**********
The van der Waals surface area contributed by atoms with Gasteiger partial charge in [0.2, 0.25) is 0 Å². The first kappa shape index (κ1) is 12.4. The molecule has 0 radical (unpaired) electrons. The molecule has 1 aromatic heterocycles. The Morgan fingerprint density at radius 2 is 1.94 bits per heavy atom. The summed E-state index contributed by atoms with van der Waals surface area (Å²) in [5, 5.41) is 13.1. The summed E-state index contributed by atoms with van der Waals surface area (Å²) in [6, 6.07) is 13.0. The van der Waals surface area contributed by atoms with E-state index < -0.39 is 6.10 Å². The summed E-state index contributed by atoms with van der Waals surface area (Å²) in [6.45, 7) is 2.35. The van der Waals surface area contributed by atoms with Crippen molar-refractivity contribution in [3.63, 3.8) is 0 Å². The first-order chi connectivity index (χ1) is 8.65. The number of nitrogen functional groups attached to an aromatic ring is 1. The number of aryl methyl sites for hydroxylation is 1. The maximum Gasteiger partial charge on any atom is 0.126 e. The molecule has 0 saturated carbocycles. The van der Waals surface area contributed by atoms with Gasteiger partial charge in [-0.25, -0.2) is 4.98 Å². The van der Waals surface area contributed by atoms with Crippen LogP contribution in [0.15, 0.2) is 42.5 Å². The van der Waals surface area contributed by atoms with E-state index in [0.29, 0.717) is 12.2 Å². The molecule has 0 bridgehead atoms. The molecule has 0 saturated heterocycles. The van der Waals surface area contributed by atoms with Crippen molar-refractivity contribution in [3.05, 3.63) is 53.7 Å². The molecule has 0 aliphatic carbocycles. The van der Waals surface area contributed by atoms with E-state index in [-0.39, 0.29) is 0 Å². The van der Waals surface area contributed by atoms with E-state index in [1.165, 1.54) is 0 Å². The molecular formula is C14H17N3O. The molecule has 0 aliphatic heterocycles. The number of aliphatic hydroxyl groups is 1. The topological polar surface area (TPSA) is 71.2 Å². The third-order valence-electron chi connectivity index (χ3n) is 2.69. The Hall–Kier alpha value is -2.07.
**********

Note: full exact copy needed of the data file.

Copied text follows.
The van der Waals surface area contributed by atoms with Gasteiger partial charge in [0.2, 0.25) is 0 Å². The first kappa shape index (κ1) is 12.4. The molecule has 0 radical (unpaired) electrons. The molecule has 1 aromatic heterocycles. The Morgan fingerprint density at radius 2 is 1.94 bits per heavy atom. The summed E-state index contributed by atoms with van der Waals surface area (Å²) in [5, 5.41) is 13.1. The summed E-state index contributed by atoms with van der Waals surface area (Å²) in [6, 6.07) is 13.0. The van der Waals surface area contributed by atoms with E-state index < -0.39 is 6.10 Å². The summed E-state index contributed by atoms with van der Waals surface area (Å²) in [6.45, 7) is 2.35. The van der Waals surface area contributed by atoms with Crippen molar-refractivity contribution in [3.63, 3.8) is 0 Å². The first-order chi connectivity index (χ1) is 8.65. The number of nitrogen functional groups attached to an aromatic ring is 1. The number of aryl methyl sites for hydroxylation is 1. The maximum Gasteiger partial charge on any atom is 0.126 e. The molecule has 0 saturated carbocycles. The van der Waals surface area contributed by atoms with Gasteiger partial charge in [-0.25, -0.2) is 4.98 Å². The van der Waals surface area contributed by atoms with Crippen LogP contribution in [0.15, 0.2) is 42.5 Å². The van der Waals surface area contributed by atoms with E-state index in [0.29, 0.717) is 12.2 Å². The molecule has 0 bridgehead atoms. The molecule has 0 saturated heterocycles. The van der Waals surface area contributed by atoms with Crippen molar-refractivity contribution in [3.05, 3.63) is 53.7 Å². The molecule has 0 aliphatic carbocycles. The van der Waals surface area contributed by atoms with E-state index in [-0.39, 0.29) is 0 Å². The van der Waals surface area contributed by atoms with E-state index in [1.165, 1.54) is 0 Å². The molecular formula is C14H17N3O. The molecule has 0 aliphatic heterocycles. The number of aliphatic hydroxyl groups is 1. The topological polar surface area (TPSA) is 71.2 Å². The third-order valence-electron chi connectivity index (χ3n) is 2.69. The Hall–Kier alpha value is -2.07.